I open my eyes to see my saviour standing silhouetted in the path between the sun and my face.
“Thank you! Thanks a million.”
“Don’t mention it Walker.”
“Who’s that?” Squinting, trying to make out the dark figure looming over me. “Ram? Is you Ram?” He laughs Ram’s distinct boom laughter; loud, short and a little wheezy. “Ram! What you still doing here?!” I sit up in shock. Ram is a master agriculturalist; a plant whisperer. Once a plant meets him, it needs him. He is a valuable asset to the fleet. Well, he should have been. “Why you not on the ship Ram?”
“I miss my flight boy.” He says while sitting.
“And I did just miss it too… you know. If they did wait ‘bout a two minutes more…”
“How you so last minute Ram? How you go be late for the escape?” I ask him, in amazement.
“Walker. What you doing back here?”
I turn—ecstatic, if Ram survives Gloria must as well—and speak without thinking. “I come for Gloria boy!”
“You come with a ship? Take me with all-you. Please man. Is like God send you for me!”
I stand up, ignoring his plea. “I have to go. Thank you Ram.”
“What you mean I-have-to-go-thank-you-Ram?” His bulging eyes follow me. “That’s it? That’s all? I am coming with you.”
I can’t look at him. I turn to run off but Ram grabs me and gets up. It shocks me how quick and strong he is. He squeezes the fat knobs he has for fingers into my arm. I try to get out of his grasp but he holds on like his life depended on it.
Sadly, it probably does.
I pull and I twist. “Ram… Sorry… It have no room for you.” I barely whisper but my words still cut him.
“It must have room. It must! It must! How you could come all the way here and I see you and it not have room? It must have room.” He licks his wounds. It increases his strength. “Gloria’s dead. Walker, I will come on the ship with you.”
“You don’t know how to lie do you?” I sigh, trying to make light of the situation.
Ram grins with a hope that stains the air between us. “I coming on that ship.”
“Is not a ship boy. I came in a S.P.O.D…”
“You could come in a box for all I care as long as we could take it to get out of here.”
“What? Why the fuck not?”
“A S.P.O.D only has room for 1 passenger.”
“Why the fuck would you come here with that?!” He lets go of me, pulls at his hair, scratches his head and paces in confused circles before he throws a right clenched fist at my nose. He throws another before I get time to react but the third blow I block and clock him across the face. He falls. Hard. I reach out, pleading with him to stop. Sitting up, he takes my hand. And when I relax, thinking it’s over, he pulls. Hard. I fall as he rises to his feet. I turn onto my back with anger bubbling in my chest. But in that split second, he throws his body at me and lands on my stomach with a thud. It knocks the wind out of me. I fart too loudly not to have shit myself. Then he straddles me and pounds his fists onto my face; now left and right, then left, then right. But I’m not done. I forget my military fighting skills and bite into his right thigh until he yelps. It loosens his grip as he tries to get my teeth out of his flesh and it gives me enough freedom to bring my knees to my chin and kick into his stomach with all the force I can muster. He goes flying back, back and backwards into the sinkhole.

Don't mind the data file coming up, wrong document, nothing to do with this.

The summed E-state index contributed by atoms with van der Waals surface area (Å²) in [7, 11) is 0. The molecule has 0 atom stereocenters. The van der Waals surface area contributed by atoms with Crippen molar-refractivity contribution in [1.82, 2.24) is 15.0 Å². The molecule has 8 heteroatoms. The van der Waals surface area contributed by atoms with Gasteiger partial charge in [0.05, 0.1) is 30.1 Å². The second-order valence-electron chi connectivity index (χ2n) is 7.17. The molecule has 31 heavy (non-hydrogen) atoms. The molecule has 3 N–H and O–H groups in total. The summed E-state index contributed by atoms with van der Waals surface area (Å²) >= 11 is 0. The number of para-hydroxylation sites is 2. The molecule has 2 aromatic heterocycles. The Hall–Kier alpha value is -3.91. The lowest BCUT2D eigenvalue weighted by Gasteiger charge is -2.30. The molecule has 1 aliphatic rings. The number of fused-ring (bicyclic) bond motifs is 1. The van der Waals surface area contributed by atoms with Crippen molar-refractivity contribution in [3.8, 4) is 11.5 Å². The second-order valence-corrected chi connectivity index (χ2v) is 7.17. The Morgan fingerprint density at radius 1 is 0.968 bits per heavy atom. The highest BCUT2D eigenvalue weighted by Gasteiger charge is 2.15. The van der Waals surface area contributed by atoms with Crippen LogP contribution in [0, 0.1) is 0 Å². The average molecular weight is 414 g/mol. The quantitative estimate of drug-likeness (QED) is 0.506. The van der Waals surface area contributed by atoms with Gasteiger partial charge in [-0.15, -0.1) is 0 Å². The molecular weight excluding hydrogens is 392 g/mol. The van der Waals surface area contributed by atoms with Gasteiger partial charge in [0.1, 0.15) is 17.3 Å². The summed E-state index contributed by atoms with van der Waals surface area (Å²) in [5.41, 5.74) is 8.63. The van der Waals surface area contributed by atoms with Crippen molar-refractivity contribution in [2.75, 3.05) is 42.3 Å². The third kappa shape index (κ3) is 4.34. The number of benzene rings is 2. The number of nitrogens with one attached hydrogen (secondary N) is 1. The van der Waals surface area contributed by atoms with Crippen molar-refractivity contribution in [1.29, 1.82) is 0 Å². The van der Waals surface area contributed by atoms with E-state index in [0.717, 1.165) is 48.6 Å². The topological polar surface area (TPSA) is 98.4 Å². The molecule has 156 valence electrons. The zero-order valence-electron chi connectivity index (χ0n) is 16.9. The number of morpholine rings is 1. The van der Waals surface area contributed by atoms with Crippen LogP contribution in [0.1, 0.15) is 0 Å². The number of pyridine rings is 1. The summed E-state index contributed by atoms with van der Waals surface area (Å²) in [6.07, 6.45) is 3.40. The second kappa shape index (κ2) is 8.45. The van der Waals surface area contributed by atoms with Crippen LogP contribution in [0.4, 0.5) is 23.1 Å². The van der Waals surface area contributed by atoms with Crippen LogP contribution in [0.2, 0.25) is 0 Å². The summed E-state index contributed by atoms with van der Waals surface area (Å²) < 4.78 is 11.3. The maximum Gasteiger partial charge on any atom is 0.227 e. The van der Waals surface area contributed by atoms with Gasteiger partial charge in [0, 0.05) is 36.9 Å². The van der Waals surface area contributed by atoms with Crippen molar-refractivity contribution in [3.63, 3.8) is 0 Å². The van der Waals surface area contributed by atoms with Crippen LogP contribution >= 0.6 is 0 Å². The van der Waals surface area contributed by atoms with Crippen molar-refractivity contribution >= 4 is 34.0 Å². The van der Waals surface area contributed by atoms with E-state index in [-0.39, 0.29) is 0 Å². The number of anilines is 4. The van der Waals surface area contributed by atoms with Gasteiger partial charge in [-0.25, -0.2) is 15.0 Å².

“Ram!” I scream, immediately regretting my failure to grab him. I crawl over to the hole’s mouth.“Ram!!” No answer. “Ramsingh!!” Nothing. A tug-o-war rope coils around my heart and as each end pulls it strangles the beating. Ram was my best man. “Oh God.” He just saved my life.
Earth, as though to hurry me along, shifts. I almost lose my footing but I get away before the ground collapses. I run. I run to the house without stopping to indulge the salty tears that wash my bloody bruises.
“Gloria!” I shout as I run up to the front door. I grab the doorknob. The fingerprint scanner reads my prints and it swings open. She didn’t change the locks. “Gloria!” I run through the house calling but there’s no answer. I run upstairs and open doors, shouting her name.
I hear a faint shout from outside. I peer through a large, open bedroom window and see Gloria downhill leaning against a shovel, looking toward the house dressed in a white tshirt, shorts that barely cover her bubble butt and too-big gardening boots. She looks younger than when I left her—clearly she’s been working out.
“Gloria!” She looks up toward the window but doesn’t move.
But this woman mad?!
I run down the stairs and out the house straight at her. I grab her hand. She drops the shovel as I pull her, running. “We have to get out of here! Now!” She struggles, pulls her hand out of my grasp and stops. “What is wrong with you? We have to go! Now!”
“I not going anywhere.” She says calmly, bent over, trying to catch her breath.